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Since the late 1980s, Israel and Syria have allowed a small number of Golan Druze to cross the frontier on religious pilgrimages or to study. Women can also cross in both directions to get married – but they cannot cross back.

Kuneitra Crossing, Golan Heights: In a buffer zone between two bitter enemies, Arwad Abushahen bid a heartbroken farewell to her family on Monday, her joy at marrying the man she loves tempered by the fact she might never see her home again. After she and Mohanad Hareb wed in a ceremony held in no man’s land along the heavily guarded Israel-Syria frontier, Abushahen followed her new husband to his home in Syria, knowing she’d be barred from returning to her village in the Golan Heights, which Israel captured from Syria 40 years ago.

For Syrians who choose to marry a resident of the Golan Heights, occupied by Israel since 1967, their wedding is a happy occasion as much it is a sad one. Once married, they can never return to their homeland, meaning that their wedding day might be the last time they see their family and friends.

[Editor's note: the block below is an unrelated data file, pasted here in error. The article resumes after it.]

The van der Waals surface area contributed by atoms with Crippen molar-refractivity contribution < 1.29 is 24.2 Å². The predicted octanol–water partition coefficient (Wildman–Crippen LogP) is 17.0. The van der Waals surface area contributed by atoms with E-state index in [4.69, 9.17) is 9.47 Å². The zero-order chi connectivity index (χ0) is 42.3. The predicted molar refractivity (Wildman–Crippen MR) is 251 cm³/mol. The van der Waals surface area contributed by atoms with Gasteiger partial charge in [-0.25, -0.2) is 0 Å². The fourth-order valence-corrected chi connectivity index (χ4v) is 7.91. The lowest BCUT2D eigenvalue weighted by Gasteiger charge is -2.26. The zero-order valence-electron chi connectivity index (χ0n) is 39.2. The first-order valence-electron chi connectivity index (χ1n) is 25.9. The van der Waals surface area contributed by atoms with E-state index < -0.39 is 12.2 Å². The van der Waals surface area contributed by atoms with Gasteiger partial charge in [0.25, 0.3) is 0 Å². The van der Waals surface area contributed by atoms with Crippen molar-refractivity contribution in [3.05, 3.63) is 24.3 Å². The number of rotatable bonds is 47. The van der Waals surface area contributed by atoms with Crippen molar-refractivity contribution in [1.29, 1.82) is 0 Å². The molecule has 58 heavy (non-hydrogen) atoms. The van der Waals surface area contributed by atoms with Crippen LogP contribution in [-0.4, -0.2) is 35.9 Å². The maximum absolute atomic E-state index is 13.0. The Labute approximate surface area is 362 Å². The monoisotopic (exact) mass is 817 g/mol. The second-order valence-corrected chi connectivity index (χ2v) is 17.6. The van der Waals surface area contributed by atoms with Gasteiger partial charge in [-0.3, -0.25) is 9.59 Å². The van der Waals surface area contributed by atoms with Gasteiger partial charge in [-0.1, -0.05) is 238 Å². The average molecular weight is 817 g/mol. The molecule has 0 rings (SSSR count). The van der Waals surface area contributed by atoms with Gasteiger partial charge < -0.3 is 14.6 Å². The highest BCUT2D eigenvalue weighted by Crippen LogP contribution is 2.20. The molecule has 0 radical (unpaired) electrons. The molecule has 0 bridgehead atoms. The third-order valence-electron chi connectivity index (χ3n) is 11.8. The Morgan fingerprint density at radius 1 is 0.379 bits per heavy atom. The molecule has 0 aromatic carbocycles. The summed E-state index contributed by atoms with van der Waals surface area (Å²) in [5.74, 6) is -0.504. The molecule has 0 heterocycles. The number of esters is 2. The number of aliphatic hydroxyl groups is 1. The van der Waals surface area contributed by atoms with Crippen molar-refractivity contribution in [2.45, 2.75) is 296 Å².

Syria and Israel have been technically at war since 1948. Citizens from both countries are therefore prohibited from travelling between the two. Residents from the Golan Heights, seized during the Six Day War by Israel and annexed from Syria in 1981 – despite condemnation from the United Nations Security Council – find themselves on the Israeli side of the fence.

It’s a one-way-ticket in either direction. For Golan Heights residents who want to join a future spouse in Syria, they too must sign on their honour to never return to the other side. Once they’ve crossed the border, they’re given a Syrian residency card which specifies that they’ve renounced their Israeli nationality. For spouses going in the other direction, they receive a renewable one-year residency permit for Israel.

To read more about this phenomenon, see more video of Arwad Abushahen, and an update see full report on France 24 – The Heartbreak of Golan Heights Weddings

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